So, now I am working on the fit of V8646, the dress Susan Khalje chose for her online couture class. Fitting the bodice requires number of fitting steps, and the sequence is the key. I usually check the fit from the top to the bottom. In the following fitting sequence I wanted to share some tips on armhole depth since I wanted to focus on sleeve fitting, and the correct armhole shape and size is very important.
Establish the shoulder point. To find the shoulder point lift your arm at right angle to the side of your body and look for a dent where the arm and the shoulder comes together. This is quite location placement of the shoulder point.
2. Back width and armhole - Armholes are often cut too low in commercial patterns, so this is a very frequent alteration that should be done after the shoulder and neckline adjustment. After finding the shoulder point and correcting the shoulder length, start re-drawing the armhole line. (you will very likely need someone to help you with that. I do often end up doing it on my own - takes longer, but possible)
Armhole line should start vertically from the end of the shoulder seam on both, the front and the back. Continue drawing making a curve towards the side seam. The armhole should be as small as possible, but should not hamper your arm movement.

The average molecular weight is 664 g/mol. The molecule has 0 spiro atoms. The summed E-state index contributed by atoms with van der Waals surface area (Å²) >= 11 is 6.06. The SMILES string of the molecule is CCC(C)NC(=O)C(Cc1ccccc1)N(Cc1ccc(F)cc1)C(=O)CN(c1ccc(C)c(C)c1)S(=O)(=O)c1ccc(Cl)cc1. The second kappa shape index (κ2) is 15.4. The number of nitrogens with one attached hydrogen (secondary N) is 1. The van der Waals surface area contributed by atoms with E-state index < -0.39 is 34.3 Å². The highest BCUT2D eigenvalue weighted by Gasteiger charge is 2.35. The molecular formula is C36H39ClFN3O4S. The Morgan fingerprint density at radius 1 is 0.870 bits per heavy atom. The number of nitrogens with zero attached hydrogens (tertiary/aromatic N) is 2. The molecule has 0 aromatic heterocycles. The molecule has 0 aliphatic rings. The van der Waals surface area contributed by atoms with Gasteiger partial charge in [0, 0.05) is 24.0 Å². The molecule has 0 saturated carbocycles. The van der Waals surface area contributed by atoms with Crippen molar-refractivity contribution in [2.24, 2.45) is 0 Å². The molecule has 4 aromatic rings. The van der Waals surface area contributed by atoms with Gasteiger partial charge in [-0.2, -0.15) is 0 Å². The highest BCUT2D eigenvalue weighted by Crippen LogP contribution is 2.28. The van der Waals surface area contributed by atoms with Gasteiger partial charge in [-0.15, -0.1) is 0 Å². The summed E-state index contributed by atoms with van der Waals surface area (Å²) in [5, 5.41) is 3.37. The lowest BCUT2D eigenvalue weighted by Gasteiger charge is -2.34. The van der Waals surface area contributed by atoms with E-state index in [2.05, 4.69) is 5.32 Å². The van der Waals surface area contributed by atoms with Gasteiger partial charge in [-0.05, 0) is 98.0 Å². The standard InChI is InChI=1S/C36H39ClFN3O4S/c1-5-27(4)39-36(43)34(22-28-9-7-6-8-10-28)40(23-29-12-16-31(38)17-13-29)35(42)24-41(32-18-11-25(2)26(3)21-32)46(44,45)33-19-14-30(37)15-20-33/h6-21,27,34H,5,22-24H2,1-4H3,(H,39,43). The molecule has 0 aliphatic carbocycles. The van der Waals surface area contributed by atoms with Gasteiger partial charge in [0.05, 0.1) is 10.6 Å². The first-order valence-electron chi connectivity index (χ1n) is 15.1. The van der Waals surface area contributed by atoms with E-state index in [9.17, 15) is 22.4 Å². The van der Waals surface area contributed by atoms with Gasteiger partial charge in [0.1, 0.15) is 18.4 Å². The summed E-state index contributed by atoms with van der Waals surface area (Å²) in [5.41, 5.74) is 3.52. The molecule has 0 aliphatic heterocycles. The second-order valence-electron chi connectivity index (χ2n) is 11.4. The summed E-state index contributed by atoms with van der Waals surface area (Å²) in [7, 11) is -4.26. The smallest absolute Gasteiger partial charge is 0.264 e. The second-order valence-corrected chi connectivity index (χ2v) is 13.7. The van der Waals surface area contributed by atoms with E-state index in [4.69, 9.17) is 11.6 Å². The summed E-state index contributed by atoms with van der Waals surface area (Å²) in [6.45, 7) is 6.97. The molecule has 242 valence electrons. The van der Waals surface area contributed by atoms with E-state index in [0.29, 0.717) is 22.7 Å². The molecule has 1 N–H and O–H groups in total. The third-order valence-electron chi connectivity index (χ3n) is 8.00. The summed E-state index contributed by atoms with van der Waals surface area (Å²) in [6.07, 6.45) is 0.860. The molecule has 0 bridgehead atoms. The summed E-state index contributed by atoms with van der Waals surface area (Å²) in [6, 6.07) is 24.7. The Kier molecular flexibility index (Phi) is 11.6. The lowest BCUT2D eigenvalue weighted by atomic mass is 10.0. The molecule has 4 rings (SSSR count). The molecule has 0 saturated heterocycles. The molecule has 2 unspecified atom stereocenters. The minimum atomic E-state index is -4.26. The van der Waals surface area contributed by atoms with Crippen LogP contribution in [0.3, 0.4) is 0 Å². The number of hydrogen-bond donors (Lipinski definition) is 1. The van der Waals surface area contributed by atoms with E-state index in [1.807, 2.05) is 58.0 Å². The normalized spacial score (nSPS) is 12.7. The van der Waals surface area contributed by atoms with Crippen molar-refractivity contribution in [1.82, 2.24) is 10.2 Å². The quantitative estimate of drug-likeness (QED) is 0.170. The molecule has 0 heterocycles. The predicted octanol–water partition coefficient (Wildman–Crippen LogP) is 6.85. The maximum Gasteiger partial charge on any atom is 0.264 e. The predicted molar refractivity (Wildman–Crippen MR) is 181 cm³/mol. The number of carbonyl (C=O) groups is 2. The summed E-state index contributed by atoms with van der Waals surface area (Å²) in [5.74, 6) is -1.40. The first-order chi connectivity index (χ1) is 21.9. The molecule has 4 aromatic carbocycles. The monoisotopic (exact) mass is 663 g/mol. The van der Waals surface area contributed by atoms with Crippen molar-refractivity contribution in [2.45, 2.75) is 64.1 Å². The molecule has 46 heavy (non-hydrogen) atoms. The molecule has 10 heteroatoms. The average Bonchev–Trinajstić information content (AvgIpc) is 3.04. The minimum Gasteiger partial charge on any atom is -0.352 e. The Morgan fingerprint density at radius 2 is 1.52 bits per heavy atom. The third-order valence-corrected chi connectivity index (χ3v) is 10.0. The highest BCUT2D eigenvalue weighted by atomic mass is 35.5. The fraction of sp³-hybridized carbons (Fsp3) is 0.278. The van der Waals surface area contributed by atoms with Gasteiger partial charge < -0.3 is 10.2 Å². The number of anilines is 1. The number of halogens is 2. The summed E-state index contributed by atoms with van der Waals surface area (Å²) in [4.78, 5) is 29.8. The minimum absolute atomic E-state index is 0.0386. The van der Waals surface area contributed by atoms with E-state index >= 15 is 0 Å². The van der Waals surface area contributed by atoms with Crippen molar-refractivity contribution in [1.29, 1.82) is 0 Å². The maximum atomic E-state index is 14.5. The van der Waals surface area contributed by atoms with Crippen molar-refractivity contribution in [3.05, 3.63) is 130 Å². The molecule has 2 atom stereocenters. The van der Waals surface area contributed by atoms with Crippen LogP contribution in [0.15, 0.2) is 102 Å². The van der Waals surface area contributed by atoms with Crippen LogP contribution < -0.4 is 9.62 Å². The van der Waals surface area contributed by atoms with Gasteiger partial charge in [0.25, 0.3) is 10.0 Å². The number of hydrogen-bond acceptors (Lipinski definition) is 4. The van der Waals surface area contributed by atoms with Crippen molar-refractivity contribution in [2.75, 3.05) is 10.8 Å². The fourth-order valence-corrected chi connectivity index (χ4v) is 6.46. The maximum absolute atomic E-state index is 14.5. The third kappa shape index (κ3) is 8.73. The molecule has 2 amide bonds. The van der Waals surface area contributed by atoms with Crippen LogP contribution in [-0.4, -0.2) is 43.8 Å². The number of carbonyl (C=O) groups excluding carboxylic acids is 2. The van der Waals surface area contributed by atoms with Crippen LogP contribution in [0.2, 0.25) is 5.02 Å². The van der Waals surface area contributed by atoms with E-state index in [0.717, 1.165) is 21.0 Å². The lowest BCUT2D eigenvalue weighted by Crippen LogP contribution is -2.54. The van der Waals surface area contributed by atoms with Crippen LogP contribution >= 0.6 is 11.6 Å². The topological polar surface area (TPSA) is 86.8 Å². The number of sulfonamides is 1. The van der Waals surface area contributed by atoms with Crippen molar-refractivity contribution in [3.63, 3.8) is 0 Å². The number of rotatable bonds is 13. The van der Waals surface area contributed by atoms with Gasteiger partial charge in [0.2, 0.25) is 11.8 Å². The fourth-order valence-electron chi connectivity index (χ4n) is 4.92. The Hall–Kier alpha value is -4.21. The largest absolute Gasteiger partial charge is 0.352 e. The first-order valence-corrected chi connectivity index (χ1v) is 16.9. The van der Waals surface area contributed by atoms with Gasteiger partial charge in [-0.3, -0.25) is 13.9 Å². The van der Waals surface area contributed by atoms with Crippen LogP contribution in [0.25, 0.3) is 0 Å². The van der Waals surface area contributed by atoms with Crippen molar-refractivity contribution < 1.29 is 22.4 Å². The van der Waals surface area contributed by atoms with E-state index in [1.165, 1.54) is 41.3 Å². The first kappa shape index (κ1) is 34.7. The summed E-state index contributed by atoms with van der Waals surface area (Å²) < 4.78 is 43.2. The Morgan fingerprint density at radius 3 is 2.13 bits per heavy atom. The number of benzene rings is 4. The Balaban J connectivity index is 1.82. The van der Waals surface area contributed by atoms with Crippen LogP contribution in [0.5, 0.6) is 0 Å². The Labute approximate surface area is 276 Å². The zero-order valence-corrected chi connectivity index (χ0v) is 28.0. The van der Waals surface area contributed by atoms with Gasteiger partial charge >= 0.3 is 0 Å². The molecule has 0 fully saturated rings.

So, how low should the armhole be? High-cut armhole is more comfortable, because, by following the shape of the body, it allows wider range of movements.
The height of the armhole is determined with the help of the ruler. I read about it in a fitting book by Jan Minott (out of print unfortunately, but you can find affordable old copies on Amazon and elsewehre). Raise your arm at the right angle to your body and hold a ruler under your armpit. The lowest point of the armhole in a sleeveless garment should be just below the point where the ruler touches the flesh, or where the imaginary sideseam starts to curve under the arm.
In a garment with sleeves, drop the armhole depth some 1/2" (1cm to 1,5) lower. One of the factors you want to consider when determining the depth of the armhole is fabric characteristics: thickness, flexibility, etc...
3. Darts - proceed checking the bust darts, waist darts, etc.
4. Bodice length - this is the last step in fitting the bodice.
I realize that there are maybe some deviations, but this rough sequence, recommended by many fit experts works for me. I hope it helps you too! By the way, a moulage - tightly fitted custom sloper - is an immense help, but making a moulage requires a lot of experience and help.
Finally, check this excellent article by Sarah Veblen: "To Get the Right Armhole, Fit the Bodice" on threadsmagazine.com
What about you, readers? Do you follow any particular fitting sequence? Share tips and links!